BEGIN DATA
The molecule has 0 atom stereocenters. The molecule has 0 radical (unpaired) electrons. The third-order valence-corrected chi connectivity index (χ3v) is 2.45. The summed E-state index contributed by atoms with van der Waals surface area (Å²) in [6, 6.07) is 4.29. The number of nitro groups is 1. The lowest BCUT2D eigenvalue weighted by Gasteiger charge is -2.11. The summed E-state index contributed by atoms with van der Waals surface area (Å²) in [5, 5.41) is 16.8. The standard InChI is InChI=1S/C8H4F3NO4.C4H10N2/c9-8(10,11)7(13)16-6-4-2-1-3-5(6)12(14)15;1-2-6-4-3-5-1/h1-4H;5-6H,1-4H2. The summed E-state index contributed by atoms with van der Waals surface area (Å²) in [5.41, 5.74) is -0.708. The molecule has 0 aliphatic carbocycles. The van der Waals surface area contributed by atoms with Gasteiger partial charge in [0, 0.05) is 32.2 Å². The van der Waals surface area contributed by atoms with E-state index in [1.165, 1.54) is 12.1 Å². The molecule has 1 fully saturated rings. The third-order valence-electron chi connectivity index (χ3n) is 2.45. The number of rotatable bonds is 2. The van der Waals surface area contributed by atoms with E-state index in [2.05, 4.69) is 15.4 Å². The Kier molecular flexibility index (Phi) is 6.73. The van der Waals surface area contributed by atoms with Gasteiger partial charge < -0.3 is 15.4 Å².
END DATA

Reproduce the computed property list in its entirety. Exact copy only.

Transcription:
The molecule has 0 atom stereocenters. The molecule has 0 radical (unpaired) electrons. The third-order valence-corrected chi connectivity index (χ3v) is 2.45. The summed E-state index contributed by atoms with van der Waals surface area (Å²) in [6, 6.07) is 4.29. The number of nitro groups is 1. The lowest BCUT2D eigenvalue weighted by Gasteiger charge is -2.11. The summed E-state index contributed by atoms with van der Waals surface area (Å²) in [5, 5.41) is 16.8. The standard InChI is InChI=1S/C8H4F3NO4.C4H10N2/c9-8(10,11)7(13)16-6-4-2-1-3-5(6)12(14)15;1-2-6-4-3-5-1/h1-4H;5-6H,1-4H2. The summed E-state index contributed by atoms with van der Waals surface area (Å²) in [5.41, 5.74) is -0.708. The molecule has 0 aliphatic carbocycles. The van der Waals surface area contributed by atoms with Gasteiger partial charge in [0, 0.05) is 32.2 Å². The van der Waals surface area contributed by atoms with E-state index in [1.165, 1.54) is 12.1 Å². The molecule has 1 fully saturated rings. The third-order valence-electron chi connectivity index (χ3n) is 2.45. The number of rotatable bonds is 2. The van der Waals surface area contributed by atoms with E-state index in [2.05, 4.69) is 15.4 Å². The Kier molecular flexibility index (Phi) is 6.73. The van der Waals surface area contributed by atoms with Gasteiger partial charge < -0.3 is 15.4 Å².